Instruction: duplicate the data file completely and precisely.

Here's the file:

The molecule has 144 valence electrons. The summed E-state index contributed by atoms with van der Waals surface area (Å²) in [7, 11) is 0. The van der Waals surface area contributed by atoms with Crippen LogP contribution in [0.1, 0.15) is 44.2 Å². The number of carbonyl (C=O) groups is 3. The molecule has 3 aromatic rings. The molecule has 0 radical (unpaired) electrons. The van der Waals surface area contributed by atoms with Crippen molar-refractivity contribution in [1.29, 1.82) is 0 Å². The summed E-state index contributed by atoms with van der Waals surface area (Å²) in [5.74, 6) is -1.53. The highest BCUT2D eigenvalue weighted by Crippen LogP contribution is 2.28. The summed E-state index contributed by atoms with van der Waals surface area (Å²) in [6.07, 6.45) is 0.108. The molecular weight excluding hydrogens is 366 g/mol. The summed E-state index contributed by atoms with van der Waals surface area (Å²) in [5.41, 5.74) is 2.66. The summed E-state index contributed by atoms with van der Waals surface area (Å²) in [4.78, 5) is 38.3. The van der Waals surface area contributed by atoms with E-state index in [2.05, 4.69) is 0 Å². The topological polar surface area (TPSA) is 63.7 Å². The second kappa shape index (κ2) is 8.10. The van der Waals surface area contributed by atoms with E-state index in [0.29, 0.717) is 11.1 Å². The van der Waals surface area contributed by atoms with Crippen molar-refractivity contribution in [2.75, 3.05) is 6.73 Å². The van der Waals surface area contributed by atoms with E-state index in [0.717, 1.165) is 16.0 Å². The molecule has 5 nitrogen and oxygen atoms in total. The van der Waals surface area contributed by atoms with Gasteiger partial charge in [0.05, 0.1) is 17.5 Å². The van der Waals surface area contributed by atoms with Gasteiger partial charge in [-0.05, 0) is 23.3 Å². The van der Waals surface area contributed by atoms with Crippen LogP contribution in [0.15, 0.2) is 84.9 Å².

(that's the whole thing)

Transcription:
The molecule has 144 valence electrons. The summed E-state index contributed by atoms with van der Waals surface area (Å²) in [7, 11) is 0. The van der Waals surface area contributed by atoms with Crippen LogP contribution in [0.1, 0.15) is 44.2 Å². The number of carbonyl (C=O) groups is 3. The molecule has 3 aromatic rings. The molecule has 0 radical (unpaired) electrons. The van der Waals surface area contributed by atoms with Crippen molar-refractivity contribution in [1.29, 1.82) is 0 Å². The summed E-state index contributed by atoms with van der Waals surface area (Å²) in [5.74, 6) is -1.53. The highest BCUT2D eigenvalue weighted by Crippen LogP contribution is 2.28. The summed E-state index contributed by atoms with van der Waals surface area (Å²) in [6.07, 6.45) is 0.108. The molecular weight excluding hydrogens is 366 g/mol. The summed E-state index contributed by atoms with van der Waals surface area (Å²) in [5.41, 5.74) is 2.66. The summed E-state index contributed by atoms with van der Waals surface area (Å²) in [4.78, 5) is 38.3. The van der Waals surface area contributed by atoms with E-state index in [2.05, 4.69) is 0 Å². The topological polar surface area (TPSA) is 63.7 Å². The second kappa shape index (κ2) is 8.10. The van der Waals surface area contributed by atoms with E-state index in [0.29, 0.717) is 11.1 Å². The van der Waals surface area contributed by atoms with Crippen molar-refractivity contribution in [2.75, 3.05) is 6.73 Å². The van der Waals surface area contributed by atoms with E-state index in [0.717, 1.165) is 16.0 Å². The molecule has 5 nitrogen and oxygen atoms in total. The van der Waals surface area contributed by atoms with Gasteiger partial charge in [0.05, 0.1) is 17.5 Å². The van der Waals surface area contributed by atoms with Gasteiger partial charge in [-0.05, 0) is 23.3 Å². The van der Waals surface area contributed by atoms with Crippen LogP contribution in [0.15, 0.2) is 84.9 Å².